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Short non-coded peptides interacting with cofactors facilitated the integration of early chemical networks.

Authors
  • Freire, Miguel Ángel1
  • 1 Instituto Multidisciplinario de Biología Vegetal (IMBIV), CONICET, Universidad Nacional de Córdoba (UNC). Facultad de Ciencias Exactas, Físicas y Naturales. Av. Vélez Sarsfield 299, CC 495, 5000, Córdoba, Argentina. Electronic address: [email protected] , (Argentina)
Type
Published Article
Journal
Bio Systems
Publication Date
Jan 01, 2022
Volume
211
Pages
104547–104547
Identifiers
DOI: 10.1016/j.biosystems.2021.104547
PMID: 34547425
Source
Medline
Keywords
Language
English
License
Unknown

Abstract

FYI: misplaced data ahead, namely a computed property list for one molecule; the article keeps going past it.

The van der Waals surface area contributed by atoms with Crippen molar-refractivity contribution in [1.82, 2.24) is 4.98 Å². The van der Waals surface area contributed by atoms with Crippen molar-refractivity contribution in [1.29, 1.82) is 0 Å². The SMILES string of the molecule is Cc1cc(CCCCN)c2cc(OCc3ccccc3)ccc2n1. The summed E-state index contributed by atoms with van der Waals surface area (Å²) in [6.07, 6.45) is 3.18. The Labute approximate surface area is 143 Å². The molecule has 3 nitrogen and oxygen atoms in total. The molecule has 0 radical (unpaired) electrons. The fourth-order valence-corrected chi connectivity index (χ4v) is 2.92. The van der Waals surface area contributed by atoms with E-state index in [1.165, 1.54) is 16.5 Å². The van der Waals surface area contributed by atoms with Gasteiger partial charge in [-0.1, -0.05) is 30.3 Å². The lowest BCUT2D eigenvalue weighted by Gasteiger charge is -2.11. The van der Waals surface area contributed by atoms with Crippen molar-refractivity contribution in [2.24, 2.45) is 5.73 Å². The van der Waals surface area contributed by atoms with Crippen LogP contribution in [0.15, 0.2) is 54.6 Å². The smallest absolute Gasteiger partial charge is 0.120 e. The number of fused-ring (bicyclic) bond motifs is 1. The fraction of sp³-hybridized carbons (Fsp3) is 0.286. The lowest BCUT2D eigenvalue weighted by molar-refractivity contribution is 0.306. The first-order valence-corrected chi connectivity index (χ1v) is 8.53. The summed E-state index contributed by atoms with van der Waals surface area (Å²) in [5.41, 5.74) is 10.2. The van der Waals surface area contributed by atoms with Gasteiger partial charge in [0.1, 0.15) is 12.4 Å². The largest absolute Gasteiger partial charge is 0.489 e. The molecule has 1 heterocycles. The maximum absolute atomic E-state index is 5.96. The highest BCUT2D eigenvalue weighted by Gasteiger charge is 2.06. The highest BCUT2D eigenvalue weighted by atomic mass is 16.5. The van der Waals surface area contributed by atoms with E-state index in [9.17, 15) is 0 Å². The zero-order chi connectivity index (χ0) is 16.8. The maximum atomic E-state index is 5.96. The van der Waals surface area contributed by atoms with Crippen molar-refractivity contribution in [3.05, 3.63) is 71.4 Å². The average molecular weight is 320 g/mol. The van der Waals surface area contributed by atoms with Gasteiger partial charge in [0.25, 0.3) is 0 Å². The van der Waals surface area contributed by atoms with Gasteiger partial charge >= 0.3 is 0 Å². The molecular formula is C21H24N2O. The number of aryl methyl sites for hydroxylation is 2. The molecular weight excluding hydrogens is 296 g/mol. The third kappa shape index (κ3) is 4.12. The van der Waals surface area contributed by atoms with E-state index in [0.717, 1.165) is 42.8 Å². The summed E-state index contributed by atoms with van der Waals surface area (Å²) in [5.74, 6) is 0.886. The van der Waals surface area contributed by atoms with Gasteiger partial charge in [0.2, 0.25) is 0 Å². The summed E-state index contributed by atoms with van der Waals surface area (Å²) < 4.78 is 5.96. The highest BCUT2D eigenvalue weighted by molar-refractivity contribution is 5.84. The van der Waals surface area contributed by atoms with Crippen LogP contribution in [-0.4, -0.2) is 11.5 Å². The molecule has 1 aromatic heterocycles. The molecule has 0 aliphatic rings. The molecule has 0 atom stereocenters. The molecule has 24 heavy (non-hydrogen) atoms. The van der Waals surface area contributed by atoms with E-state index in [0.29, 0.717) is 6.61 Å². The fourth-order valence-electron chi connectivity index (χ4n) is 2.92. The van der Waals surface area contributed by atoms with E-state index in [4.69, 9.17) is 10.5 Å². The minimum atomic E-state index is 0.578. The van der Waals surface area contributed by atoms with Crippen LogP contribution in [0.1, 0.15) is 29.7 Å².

Independently developed iron-sulphur/thioester- and phosphate-driven chemical reactions would have set up two distinct reaction networks prior to coupling in a proto-metabolic system supporting a minimal organisation closure. Each chemical system assisted initially by simple catalysts and then by more complex cofactors would have provided the precursors of the small metabolites and monomer units along with their respective polymers through dehydrating template-independent assemblies. For example, acylation reactions mediated by activated thioester groups produced peptides, fatty acids and polyhydroxyalkanoates, while phosphorylation reactions by phosphorylating agents allowed the synthesis of polysaccharides, polyribonucleotides and polyphosphates. Here, we address how these independent chemical systems might fit together and shaped a proto-metabolic system, focusing specifically on cofactors as molecular fossils of metabolism. As a result, the proposed overview suggests that non-coded peptides capable of binding a variety of ligands, but in particular with a redox active versatility and/or group transfer potential could have facilitated the chemical connections that led to a minimal closure with a proto-metabolism. Later developments would have made it possible to establish a cellular organisation with more complex and interdependent metabolic pathways. Copyright © 2021 Elsevier B.V. All rights reserved.

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